Tuesday June 25, 2024

Wyoming electric vehicle ban by 2035 urged

MPs claim electric vehicles are unfeasible and their batteries use valuable resources

By Business Desk
January 17, 2023
Black charger plugged into an electric car.— Pexels.
Black charger plugged into an electric car.— Pexels.

The Wyoming legislature was urged by a group of Republican legislators to try to phase out the sale of new electric vehicles by 2035 in a bill that was submitted last week.

The MPs claimed that electric vehicles are unfeasible and that their batteries use valuable resources. According to Fox Business, the legislation would "protect a state economy heavily dependent on oil and gas." According to the federal Energy Information Administration, Wyoming is the eighth-largest crude oil production in the nation.

The resolution urges the legislature to seek the phase-out of sales of electric vehicles, but state senator Jim Anderson, who filed the bill, said he doesn't genuinely want that to happen.

“I don't have a problem with electric vehicles at all,” Anderson told The Washington Post in a phone interview Monday evening. Anyone who wants to buy an electric vehicle should have the freedom to, he said, adding that his friends and family members have them.

Instead, California's decision to move forward with a 2035 ban on the sale of new gas-only automobiles served as the impetus for his commitment.

“I have a problem with somebody saying, ‘Don’t buy any more petroleum vehicles,’” Anderson was quoted as saying, adding that he introduced the bill “just to get the message out that we are not happy with the states that are outlawing our vehicles."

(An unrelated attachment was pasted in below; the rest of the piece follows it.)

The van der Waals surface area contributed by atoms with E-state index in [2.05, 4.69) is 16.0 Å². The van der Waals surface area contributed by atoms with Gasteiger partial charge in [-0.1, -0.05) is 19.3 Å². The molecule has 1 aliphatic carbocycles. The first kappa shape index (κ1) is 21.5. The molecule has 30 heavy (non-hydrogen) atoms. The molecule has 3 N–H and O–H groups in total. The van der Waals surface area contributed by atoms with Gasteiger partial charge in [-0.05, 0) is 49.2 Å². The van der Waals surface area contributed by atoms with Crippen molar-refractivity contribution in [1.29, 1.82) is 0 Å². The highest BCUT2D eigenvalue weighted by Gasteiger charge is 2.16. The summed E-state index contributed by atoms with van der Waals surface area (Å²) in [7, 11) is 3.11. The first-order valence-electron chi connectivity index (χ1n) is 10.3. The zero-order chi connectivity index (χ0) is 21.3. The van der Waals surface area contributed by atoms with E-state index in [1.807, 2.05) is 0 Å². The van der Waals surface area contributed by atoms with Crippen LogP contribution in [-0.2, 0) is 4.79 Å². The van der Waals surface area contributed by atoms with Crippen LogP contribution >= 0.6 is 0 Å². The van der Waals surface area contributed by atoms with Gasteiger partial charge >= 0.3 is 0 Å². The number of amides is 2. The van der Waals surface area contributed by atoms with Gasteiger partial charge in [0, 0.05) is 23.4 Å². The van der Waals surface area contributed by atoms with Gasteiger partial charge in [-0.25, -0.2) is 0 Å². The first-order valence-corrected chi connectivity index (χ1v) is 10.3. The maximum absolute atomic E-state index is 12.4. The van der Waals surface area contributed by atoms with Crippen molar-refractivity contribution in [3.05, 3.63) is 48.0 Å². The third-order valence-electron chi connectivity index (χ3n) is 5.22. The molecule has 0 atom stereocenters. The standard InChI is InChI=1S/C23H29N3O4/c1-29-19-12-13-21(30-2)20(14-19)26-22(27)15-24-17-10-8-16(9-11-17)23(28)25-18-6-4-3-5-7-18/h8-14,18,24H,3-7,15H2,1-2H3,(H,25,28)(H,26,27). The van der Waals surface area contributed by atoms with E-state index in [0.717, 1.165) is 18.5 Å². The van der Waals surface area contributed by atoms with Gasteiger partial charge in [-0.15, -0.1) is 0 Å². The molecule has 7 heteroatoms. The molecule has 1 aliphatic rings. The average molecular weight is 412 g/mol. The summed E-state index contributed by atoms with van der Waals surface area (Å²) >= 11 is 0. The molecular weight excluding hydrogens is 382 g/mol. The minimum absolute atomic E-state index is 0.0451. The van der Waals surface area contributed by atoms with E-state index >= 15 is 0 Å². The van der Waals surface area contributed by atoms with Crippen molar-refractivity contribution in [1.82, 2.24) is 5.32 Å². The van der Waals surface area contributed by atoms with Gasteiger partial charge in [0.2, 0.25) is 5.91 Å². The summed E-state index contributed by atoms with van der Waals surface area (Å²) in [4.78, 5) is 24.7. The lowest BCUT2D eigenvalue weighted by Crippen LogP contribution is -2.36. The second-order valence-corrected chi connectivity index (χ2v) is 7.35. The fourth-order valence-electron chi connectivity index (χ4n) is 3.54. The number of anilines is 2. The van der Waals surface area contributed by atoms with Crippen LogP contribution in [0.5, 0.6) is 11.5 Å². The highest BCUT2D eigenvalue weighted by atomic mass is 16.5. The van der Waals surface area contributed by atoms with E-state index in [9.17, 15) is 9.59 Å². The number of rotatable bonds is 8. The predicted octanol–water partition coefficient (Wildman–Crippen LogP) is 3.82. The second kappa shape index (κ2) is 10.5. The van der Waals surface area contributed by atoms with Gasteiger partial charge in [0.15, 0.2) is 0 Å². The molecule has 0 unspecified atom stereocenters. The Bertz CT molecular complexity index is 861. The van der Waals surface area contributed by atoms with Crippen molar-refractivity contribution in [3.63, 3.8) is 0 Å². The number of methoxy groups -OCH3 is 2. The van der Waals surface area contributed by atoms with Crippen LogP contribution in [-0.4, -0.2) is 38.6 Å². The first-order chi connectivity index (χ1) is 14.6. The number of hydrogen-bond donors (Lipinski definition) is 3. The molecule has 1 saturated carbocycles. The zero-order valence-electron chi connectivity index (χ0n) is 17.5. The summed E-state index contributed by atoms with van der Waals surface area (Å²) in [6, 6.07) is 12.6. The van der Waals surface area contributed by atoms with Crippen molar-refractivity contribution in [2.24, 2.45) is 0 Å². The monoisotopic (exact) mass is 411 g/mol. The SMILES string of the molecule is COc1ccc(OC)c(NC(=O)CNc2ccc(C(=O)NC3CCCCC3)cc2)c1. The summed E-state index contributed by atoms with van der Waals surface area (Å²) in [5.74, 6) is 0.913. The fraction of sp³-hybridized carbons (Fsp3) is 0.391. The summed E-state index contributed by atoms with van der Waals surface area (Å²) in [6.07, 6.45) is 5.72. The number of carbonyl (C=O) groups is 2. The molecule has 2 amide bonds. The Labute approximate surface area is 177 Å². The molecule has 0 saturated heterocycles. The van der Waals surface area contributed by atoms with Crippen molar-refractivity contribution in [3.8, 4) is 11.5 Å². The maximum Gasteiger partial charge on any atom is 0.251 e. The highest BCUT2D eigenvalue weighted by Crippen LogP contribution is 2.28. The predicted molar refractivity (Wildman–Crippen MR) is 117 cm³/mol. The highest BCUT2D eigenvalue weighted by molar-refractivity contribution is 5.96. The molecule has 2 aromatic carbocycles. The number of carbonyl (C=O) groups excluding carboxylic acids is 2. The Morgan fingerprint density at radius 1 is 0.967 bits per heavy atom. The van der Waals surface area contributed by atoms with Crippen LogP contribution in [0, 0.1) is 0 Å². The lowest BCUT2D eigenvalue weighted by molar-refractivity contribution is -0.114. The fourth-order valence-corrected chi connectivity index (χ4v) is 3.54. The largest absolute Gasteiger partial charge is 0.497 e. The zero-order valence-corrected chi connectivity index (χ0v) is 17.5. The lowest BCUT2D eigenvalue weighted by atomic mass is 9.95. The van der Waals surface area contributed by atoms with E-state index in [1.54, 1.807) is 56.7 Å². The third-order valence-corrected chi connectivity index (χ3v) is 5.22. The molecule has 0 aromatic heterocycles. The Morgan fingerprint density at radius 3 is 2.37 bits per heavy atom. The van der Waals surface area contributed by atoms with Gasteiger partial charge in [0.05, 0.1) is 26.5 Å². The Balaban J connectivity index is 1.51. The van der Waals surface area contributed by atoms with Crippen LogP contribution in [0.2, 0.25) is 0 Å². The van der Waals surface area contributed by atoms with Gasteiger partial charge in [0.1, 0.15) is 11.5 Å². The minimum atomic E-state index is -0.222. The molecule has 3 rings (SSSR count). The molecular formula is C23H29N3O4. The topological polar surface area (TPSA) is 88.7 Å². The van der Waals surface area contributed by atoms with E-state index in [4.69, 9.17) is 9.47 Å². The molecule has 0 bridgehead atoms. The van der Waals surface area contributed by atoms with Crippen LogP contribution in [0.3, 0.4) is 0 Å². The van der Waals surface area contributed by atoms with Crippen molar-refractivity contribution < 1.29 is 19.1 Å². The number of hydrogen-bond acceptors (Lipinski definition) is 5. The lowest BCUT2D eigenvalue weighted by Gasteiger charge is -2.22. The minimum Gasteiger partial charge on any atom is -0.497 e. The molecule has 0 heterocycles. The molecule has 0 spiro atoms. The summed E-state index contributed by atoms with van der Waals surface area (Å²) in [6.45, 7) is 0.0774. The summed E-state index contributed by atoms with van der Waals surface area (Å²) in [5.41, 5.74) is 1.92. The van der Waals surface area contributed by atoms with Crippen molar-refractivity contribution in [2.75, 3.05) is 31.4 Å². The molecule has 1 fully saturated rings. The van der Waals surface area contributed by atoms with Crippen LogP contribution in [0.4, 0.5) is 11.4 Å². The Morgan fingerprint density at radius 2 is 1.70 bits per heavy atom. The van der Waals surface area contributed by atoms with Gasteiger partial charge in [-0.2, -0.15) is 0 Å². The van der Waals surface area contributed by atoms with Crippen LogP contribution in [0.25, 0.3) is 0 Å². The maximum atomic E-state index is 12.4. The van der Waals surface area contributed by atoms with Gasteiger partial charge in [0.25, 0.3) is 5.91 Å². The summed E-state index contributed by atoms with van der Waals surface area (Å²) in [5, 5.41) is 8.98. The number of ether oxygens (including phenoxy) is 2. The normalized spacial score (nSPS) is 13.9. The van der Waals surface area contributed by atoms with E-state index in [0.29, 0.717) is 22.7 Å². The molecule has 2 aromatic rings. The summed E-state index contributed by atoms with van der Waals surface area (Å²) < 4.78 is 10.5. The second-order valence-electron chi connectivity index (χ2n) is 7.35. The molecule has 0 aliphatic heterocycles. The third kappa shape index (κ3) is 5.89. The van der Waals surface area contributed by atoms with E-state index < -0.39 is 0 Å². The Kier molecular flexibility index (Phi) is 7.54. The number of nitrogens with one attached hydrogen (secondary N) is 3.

The restriction is probably going to have an impact on the car sector worldwide, as is frequently the case with other rules implemented by economic giant California. A small number of new plug-in hybrids and older gas-powered vehicles may be sold under the resolution.

Anderson claimed that his bill was "simply a resolution stating, 'We don't like your bill,'" as opposed to California's law, which would "compel" individuals to purchase electric automobiles.

Anderson may have sympathy for those who prefer to drive electric cars, but his resolution, which has the support of five other senators, mentions a long list of arguments against them and in favour of gas-powered cars.

“Since its invention, the gas-powered vehicle has enabled the state's industries and businesses to engage in commerce and transport goods and resources more efficiently throughout the country,” TWP quoted the bill.

“Wyoming's vast stretches of highway, coupled with a lack of electric vehicle charging infrastructure, make the widespread use of electric vehicles impracticable for the state.”

"Securing the stability of Wyoming's oil and gas industry and assisting in the preservation of the country's important minerals for vital reasons," the statement reads, "will be accomplished by discontinuing sales of electric vehicles."

Wyoming's mining industry is primarily known for extracting coal. According to the Bureau of Land Management, it meets up to 40% of the nation's demand for coal. However, the state also has resources like cobalt reserves and potential graphite reserves, both of which are used in electric vehicle batteries.

According to the state transportation agency, Wyoming will receive almost $24 million over five years from the federal government to upgrade the charging infrastructure along Interstates 80, 25 and 90.

Marc Geller, spokesman for the Electric Vehicle Association, a California-based nonprofit that advocates for the use of EVs, joked, "maybe we should ban all cars and go back to horses."